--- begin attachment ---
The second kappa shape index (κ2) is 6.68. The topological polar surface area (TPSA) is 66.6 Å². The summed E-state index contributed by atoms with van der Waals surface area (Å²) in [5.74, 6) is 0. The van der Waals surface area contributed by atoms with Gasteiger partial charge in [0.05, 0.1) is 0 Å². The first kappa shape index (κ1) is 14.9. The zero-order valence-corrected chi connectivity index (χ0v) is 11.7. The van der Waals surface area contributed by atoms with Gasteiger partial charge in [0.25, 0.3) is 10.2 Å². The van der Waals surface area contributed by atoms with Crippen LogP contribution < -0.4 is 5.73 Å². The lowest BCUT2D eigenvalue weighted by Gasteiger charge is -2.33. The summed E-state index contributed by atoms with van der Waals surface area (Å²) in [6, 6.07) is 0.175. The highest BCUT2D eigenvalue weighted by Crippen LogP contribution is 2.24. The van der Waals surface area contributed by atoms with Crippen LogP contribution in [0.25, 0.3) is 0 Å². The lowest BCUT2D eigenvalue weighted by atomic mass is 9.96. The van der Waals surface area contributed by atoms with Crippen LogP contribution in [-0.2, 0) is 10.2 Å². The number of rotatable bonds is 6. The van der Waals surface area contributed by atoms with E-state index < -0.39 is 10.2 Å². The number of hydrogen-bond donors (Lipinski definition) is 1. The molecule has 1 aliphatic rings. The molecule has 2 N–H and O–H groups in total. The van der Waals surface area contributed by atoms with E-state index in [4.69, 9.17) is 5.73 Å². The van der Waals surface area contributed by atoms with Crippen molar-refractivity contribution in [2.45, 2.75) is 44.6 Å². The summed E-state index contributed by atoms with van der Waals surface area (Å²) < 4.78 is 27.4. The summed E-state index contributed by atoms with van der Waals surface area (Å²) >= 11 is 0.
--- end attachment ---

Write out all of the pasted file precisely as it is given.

The second kappa shape index (κ2) is 6.68. The topological polar surface area (TPSA) is 66.6 Å². The summed E-state index contributed by atoms with van der Waals surface area (Å²) in [5.74, 6) is 0. The van der Waals surface area contributed by atoms with Gasteiger partial charge in [0.05, 0.1) is 0 Å². The first kappa shape index (κ1) is 14.9. The zero-order valence-corrected chi connectivity index (χ0v) is 11.7. The van der Waals surface area contributed by atoms with Gasteiger partial charge in [0.25, 0.3) is 10.2 Å². The van der Waals surface area contributed by atoms with Crippen LogP contribution < -0.4 is 5.73 Å². The lowest BCUT2D eigenvalue weighted by Gasteiger charge is -2.33. The summed E-state index contributed by atoms with van der Waals surface area (Å²) in [6, 6.07) is 0.175. The highest BCUT2D eigenvalue weighted by Crippen LogP contribution is 2.24. The van der Waals surface area contributed by atoms with Crippen LogP contribution in [0.25, 0.3) is 0 Å². The lowest BCUT2D eigenvalue weighted by atomic mass is 9.96. The van der Waals surface area contributed by atoms with Crippen LogP contribution in [-0.2, 0) is 10.2 Å². The number of rotatable bonds is 6. The van der Waals surface area contributed by atoms with E-state index < -0.39 is 10.2 Å². The number of hydrogen-bond donors (Lipinski definition) is 1. The molecule has 1 aliphatic rings. The molecule has 2 N–H and O–H groups in total. The van der Waals surface area contributed by atoms with E-state index in [4.69, 9.17) is 5.73 Å². The van der Waals surface area contributed by atoms with Crippen molar-refractivity contribution in [2.45, 2.75) is 44.6 Å². The summed E-state index contributed by atoms with van der Waals surface area (Å²) < 4.78 is 27.4. The summed E-state index contributed by atoms with van der Waals surface area (Å²) >= 11 is 0.